Nostalgia and White Supremacy

Snoopy Jenkins acknowledges how the dominant, racial and patriarchal ideals of Western culture have been implemented in comics books and more specifically, the tales of American Superheros. For example, Jenkins states, “In our world, the most famous, most powerful, most influential superhero ever devised is a straight White man… The superhero concept is a racial construct…” The fact that a extreme lack of representation has existed for such a long period of time shows in fact that it is the familiarity of superheros that readers long for rather than a newer, more diverse comic. Jenkins also addresses this idea; “Diversity does not sell superhero comics- nostalgia does, and this nostalgia hearkens back to postwar America, with its effervescent, bubbly nationalism, cleanly delineated racial hierarchies and obvious, unquestioned gender roles.” This idea of nostalgia interests me because it indirectly shows how values of white elitism have been the dominating force of American culture since its foundation.

We, as a human race, are attracted to simplicity. And in this sense, simplicity reflects nostalgia for White, American males who subconsciously benefit from institutionalized systems of inequality. Jenkins states, “everyone drawn and colored and inked and lettered in panel conducts themselves in accordance or in conflict with mainstream, middle-class White American social ethics. The ‘right thing’… [is] a moral good defined in panel by rural Midwestern Protestants…” Further, the idea of ‘the right thing’ that these superheros usually perform are depicted by these systems of inequality and are therefore very bias in nature. The ‘right thing’ is never culturally diverse and constantly instills the public with the assumption that western culture is the only ‘moral’ culture.

There is no room for diversity, racially, culturally, or sexuality wise due to the fact that most white, male superheros exist as a product of wartime America. They gain their power from the military and dominate war related tasks. Jenkin illustrates this idea, “superheros use violence to solve problems, foreign and domestic… [they] show unsophisticated, immature White males who wrest manhood from their military experience, who telegraph masculinity by glorifying war.” Thus, there is no room for diversity of the character due to the specificity of what people expect and the idea that people want to read nostalgic comics. People keep existing in this “a world where humanity is White and human variation is never heroic.” Addionally, “Every Wednesday, superheros seduce the innocent with disturbing commentaries on justifiable public conflict, acceptable casualty rates, and unspoken racial hierarchies. Superheros are White male power fantasy distilled to narcotic purity…”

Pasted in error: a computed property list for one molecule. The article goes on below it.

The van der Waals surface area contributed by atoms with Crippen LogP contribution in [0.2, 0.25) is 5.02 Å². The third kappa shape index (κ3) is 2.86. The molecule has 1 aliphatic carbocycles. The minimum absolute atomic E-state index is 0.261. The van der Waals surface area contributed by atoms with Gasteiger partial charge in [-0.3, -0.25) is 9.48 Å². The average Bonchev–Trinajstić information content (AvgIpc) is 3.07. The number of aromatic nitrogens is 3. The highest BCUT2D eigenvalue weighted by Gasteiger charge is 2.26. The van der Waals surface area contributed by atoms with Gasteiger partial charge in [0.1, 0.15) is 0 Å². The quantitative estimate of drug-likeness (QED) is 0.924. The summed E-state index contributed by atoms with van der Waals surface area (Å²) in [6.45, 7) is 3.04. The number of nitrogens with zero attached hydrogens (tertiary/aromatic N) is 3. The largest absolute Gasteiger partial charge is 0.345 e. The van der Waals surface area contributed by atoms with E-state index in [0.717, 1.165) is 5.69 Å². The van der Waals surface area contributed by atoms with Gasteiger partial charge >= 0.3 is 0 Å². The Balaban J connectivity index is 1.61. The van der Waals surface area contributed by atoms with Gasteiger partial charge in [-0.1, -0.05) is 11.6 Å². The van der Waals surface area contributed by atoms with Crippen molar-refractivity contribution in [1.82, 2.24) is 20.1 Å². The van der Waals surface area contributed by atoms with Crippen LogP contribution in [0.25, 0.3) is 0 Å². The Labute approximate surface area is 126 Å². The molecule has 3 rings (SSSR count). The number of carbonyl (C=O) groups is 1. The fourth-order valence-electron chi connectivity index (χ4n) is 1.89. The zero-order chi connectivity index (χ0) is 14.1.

1 thought on “Nostalgia and White Supremacy

  1. johnsowr

    This is a really great elaboration and synthesis to Lamb’s pieces. I agree that people are attracted to the simple good vs. evil dichotomy. Your post also makes me think about how much comics are tied to the political climate that they are written in. In my politics class the other day we were talking about the role of media in politics and it could be interesting to not only think about how comics are a reflection of politics but also how comics and the dominant and normative views expressed in many superhero comics in turn reinforced and strengthened those values.


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